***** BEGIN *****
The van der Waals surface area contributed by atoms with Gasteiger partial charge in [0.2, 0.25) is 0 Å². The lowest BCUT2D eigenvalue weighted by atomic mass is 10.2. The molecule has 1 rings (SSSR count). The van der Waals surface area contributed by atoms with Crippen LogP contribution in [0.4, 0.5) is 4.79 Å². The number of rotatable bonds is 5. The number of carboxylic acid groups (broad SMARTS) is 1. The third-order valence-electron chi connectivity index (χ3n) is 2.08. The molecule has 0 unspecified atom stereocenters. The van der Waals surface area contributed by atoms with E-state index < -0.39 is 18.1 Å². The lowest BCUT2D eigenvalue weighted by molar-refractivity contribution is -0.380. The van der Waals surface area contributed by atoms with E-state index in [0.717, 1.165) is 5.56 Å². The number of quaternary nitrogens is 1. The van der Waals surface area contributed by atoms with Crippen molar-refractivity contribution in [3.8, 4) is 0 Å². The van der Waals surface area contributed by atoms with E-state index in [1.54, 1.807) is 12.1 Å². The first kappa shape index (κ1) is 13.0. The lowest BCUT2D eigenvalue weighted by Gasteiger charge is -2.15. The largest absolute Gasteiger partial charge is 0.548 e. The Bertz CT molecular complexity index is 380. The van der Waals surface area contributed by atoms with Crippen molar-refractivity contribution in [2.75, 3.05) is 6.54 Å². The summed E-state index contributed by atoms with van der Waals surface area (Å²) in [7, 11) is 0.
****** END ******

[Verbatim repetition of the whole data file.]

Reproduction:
The van der Waals surface area contributed by atoms with Gasteiger partial charge in [0.2, 0.25) is 0 Å². The lowest BCUT2D eigenvalue weighted by atomic mass is 10.2. The molecule has 1 rings (SSSR count). The van der Waals surface area contributed by atoms with Crippen LogP contribution in [0.4, 0.5) is 4.79 Å². The number of rotatable bonds is 5. The number of carboxylic acid groups (broad SMARTS) is 1. The third-order valence-electron chi connectivity index (χ3n) is 2.08. The molecule has 0 unspecified atom stereocenters. The van der Waals surface area contributed by atoms with E-state index < -0.39 is 18.1 Å². The lowest BCUT2D eigenvalue weighted by molar-refractivity contribution is -0.380. The van der Waals surface area contributed by atoms with E-state index in [0.717, 1.165) is 5.56 Å². The number of quaternary nitrogens is 1. The van der Waals surface area contributed by atoms with Crippen molar-refractivity contribution in [3.8, 4) is 0 Å². The van der Waals surface area contributed by atoms with E-state index in [1.54, 1.807) is 12.1 Å². The first kappa shape index (κ1) is 13.0. The lowest BCUT2D eigenvalue weighted by Gasteiger charge is -2.15. The largest absolute Gasteiger partial charge is 0.548 e. The Bertz CT molecular complexity index is 380. The van der Waals surface area contributed by atoms with Crippen molar-refractivity contribution in [2.75, 3.05) is 6.54 Å². The summed E-state index contributed by atoms with van der Waals surface area (Å²) in [7, 11) is 0.